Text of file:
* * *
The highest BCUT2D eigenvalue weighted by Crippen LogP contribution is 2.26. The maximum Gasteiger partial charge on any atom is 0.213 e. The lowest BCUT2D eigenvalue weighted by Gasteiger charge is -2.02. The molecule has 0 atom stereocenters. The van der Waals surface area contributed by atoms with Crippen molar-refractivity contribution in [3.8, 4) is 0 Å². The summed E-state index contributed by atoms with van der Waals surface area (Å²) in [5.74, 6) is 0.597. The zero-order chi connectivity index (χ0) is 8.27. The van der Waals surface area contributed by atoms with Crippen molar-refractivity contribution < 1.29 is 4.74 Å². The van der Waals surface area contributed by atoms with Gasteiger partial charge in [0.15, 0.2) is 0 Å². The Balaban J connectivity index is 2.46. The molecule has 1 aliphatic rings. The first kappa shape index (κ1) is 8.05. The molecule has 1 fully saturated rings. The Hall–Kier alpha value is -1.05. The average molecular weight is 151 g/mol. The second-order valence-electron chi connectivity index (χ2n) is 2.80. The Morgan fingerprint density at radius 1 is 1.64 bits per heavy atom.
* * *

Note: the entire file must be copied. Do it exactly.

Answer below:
The highest BCUT2D eigenvalue weighted by Crippen LogP contribution is 2.26. The maximum Gasteiger partial charge on any atom is 0.213 e. The lowest BCUT2D eigenvalue weighted by Gasteiger charge is -2.02. The molecule has 0 atom stereocenters. The van der Waals surface area contributed by atoms with Crippen molar-refractivity contribution in [3.8, 4) is 0 Å². The summed E-state index contributed by atoms with van der Waals surface area (Å²) in [5.74, 6) is 0.597. The zero-order chi connectivity index (χ0) is 8.27. The van der Waals surface area contributed by atoms with Crippen molar-refractivity contribution < 1.29 is 4.74 Å². The van der Waals surface area contributed by atoms with Gasteiger partial charge in [0.15, 0.2) is 0 Å². The Balaban J connectivity index is 2.46. The molecule has 1 aliphatic rings. The first kappa shape index (κ1) is 8.05. The molecule has 1 fully saturated rings. The Hall–Kier alpha value is -1.05. The average molecular weight is 151 g/mol. The second-order valence-electron chi connectivity index (χ2n) is 2.80. The Morgan fingerprint density at radius 1 is 1.64 bits per heavy atom.